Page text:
People are clearly confused. They want certainty but live in uncertainty. They want to know that patterns they are familiar with will not change, but they will. They want to have a sense that the future is a straight line from the past, but it isn’t.
We are living in an “in-between time” – a time between one model of the way in which the world works and another. A time of rapid, frequent and complex change. A time when decisions made in one place – China, Washington, London – have an impact on us all, even though we didn’t “have our say”. It is a messy, confusing, disturbing time.
Five things are changing quickly:
1. The United States is changing its place in the world. Whether intentionally or not, the US is no longer seen as a source of truth, certainty or trust. Its former strength – strong diplomacy, a superior military and a rational government – are all no longer self-evident. Its military are struggling even though its budget ($730 billion) is the largest in the world (though not the largest in terms of spend as a percentage of GDP – that would be Saudi Arabia). It is struggling in Afghanistan and in its roles elsewhere in the world. Its diplomats spend their time explaining Trump’s tweets and appeasing the Whitehouse sensitivities and allies are losing faith. As for rational government, look at simple things like gun control, democratic rights, economic policy and ask “is the US a beacon in the way in which it approaches these issues?”. This opens up the space of shaper of global relations – Russia, China and EU now compete.
2. The global economy is on the edge of recession. The yield curve (difference between short and long term interest rates on bonds) is reversed and debts are rising quickly - $247 trillion needs funding globally and this debt is growing at $2 billion a day.
3. The nature of work and organizations around the world is changing. Technologies of various kinds (but especially 3d printing, AI, blockchain, stem-cell based manufacturing, robotics, augmented and virtual reality) are changing the relationship between people and machines and impacting job and organizational design. Companies are making money from intangibles (IP and business processes) rather than tangible goods and services. Some 30-40% of all Canadian jobs will be impacted by technology and it is anticipated that 2.4 million new jobs will be created by 2030.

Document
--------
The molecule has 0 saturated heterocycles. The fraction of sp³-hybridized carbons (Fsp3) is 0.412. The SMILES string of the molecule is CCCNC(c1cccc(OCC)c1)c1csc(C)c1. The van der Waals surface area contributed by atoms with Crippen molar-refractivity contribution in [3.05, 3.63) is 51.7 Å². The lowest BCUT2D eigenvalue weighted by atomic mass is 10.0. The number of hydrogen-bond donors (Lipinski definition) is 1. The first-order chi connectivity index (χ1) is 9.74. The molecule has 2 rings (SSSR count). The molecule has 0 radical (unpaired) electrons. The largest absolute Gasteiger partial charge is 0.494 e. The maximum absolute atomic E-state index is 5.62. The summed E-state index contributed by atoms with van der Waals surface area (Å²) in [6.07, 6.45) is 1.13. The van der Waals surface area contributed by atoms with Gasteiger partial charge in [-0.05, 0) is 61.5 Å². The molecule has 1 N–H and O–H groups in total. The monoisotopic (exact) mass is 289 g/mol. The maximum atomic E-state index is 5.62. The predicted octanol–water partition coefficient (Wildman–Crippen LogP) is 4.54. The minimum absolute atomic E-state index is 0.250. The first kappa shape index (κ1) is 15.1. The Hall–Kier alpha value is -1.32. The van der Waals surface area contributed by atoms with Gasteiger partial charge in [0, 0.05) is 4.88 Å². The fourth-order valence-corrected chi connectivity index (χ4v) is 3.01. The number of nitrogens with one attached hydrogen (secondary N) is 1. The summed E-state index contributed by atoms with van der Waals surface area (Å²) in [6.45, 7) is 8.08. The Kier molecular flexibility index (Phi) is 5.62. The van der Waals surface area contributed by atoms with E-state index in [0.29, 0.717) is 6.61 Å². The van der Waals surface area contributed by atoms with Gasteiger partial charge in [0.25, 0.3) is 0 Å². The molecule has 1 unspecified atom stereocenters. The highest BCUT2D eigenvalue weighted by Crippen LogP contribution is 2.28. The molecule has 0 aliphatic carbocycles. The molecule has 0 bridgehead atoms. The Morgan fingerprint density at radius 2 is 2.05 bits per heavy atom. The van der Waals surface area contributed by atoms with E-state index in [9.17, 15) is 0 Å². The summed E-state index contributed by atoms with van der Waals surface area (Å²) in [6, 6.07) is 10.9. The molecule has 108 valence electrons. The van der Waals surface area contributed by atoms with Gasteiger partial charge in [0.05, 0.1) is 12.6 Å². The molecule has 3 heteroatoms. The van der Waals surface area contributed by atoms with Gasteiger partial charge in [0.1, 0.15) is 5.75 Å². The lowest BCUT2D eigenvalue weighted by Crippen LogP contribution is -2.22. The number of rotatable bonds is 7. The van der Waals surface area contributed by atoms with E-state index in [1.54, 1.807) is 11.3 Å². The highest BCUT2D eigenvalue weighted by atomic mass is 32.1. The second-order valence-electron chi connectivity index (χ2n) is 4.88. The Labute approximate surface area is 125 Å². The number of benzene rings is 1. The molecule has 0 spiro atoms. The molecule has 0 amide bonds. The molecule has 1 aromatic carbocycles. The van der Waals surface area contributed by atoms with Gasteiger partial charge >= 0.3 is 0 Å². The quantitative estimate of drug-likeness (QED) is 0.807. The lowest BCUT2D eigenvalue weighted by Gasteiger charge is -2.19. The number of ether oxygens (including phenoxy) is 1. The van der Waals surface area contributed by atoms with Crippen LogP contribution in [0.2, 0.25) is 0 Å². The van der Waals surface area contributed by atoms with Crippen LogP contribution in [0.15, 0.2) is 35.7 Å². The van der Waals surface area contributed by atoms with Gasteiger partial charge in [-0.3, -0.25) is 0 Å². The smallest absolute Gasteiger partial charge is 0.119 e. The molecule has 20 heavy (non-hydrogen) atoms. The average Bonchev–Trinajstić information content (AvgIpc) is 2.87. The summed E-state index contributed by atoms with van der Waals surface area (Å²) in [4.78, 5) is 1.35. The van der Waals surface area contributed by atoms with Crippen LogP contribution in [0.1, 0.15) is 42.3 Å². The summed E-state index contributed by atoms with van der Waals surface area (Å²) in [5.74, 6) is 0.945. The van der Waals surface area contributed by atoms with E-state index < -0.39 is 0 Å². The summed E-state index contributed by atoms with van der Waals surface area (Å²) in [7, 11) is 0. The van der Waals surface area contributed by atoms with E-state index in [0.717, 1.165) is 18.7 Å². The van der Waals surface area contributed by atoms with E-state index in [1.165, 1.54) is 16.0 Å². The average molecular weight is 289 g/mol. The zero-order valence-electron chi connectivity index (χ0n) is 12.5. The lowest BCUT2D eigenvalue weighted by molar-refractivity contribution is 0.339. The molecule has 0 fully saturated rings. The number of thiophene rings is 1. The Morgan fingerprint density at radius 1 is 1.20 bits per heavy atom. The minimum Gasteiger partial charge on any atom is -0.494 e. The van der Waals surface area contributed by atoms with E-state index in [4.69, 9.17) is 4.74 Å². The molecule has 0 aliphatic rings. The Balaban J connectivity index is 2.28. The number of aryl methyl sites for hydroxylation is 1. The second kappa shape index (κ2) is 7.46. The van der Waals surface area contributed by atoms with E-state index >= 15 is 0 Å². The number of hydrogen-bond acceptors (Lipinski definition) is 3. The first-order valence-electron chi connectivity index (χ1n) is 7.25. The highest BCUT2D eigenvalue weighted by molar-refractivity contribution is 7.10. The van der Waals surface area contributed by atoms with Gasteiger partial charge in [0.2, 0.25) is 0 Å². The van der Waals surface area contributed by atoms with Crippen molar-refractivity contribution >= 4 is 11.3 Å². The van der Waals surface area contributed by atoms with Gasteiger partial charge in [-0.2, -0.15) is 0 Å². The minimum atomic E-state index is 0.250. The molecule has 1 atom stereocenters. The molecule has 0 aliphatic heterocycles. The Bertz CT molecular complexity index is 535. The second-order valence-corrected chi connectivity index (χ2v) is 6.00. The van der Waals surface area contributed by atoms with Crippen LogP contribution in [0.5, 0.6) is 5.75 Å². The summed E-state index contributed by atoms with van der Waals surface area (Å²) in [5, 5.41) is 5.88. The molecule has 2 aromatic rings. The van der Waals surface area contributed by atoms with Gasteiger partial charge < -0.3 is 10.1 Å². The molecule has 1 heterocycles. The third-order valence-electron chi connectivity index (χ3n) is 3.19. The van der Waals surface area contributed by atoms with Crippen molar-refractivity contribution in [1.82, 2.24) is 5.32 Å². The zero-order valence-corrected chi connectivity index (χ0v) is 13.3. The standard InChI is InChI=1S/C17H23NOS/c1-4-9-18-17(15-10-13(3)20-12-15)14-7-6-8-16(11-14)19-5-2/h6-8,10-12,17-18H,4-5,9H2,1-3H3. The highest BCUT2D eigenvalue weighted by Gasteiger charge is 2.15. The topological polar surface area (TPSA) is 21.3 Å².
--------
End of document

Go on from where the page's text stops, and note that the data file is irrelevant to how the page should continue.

4. Family and community dynamics are changing. More single parent families, more single gender families, more divorces and more common-law unions. More complex communities as a result of immigration – leading to issues of multicultural respect, racism and understanding.
5. Politics are changing. There has always been “party politics” but, until recently, there has also been cross-party collaboration. But wherever you look, we now have very divisive tribal politics. You are either for or against. It is also very personal. If you are for X then you hate Y with a passion. There is a lot at stake – look at Brexit, the Amazon Rainforest, Climate Change, World Trade, relations with Russia and China. At the very moment we need diplomacy and inspired conversation, we have antagonistic and vitriolic shouting.
One instinct people use is called “wishing back to the future” – wishing the future was more like a past they want to recollect (a past which was rarely as they describe it). We have this now in Alberta – people wishing we could go back to when oil and gas was king and cash flowed into and out of the oil and gas sector and created jobs and a vibrant economy. Not going to happen. Too many aspects of the global energy system have changed and too many companies have shifted their understanding of the business that they are in for this to be a viable. In addition, global energy prices will not return to the heady days of oil at $100+ a barrel. Think about it: Shell used to be an oil and gas company and now they are an energy and ecosystems management company; Weyerhaeuser used to be a forest company, now they are a land management and eco-system services company
People want to “blame” someone for the change – the government (either the previous Alberta government or the current Trudeau government), but their role in this is just one cog on a very complex wheel. True – their actions can have an impact, but in the scheme of things the role of a specific individual actor is minor.
Another instinct is to “fight against it all” – to rail against change. The Yellow Vest campaign in France was an attempt to stop sensible reform of working conditions; the “Trumpistas” in the US support a President who wants to roll back environmental regulations, bring back coal and denies climate change. Voting against and campaigning for “a return” to basics in education or for “free speech on campus” or for anything which makes people feel like they can go back in time is what this looks like.
And then we have the “who gives a crap” silent minority who don’t vote, don’t get involved and are then surprised when their world changes and feel depressed, angry, ignored, hard done to and alone. They don’t see voting as helping, but equally they don’t see being an engaged, active citizen as helping either. They expect others to do things for them.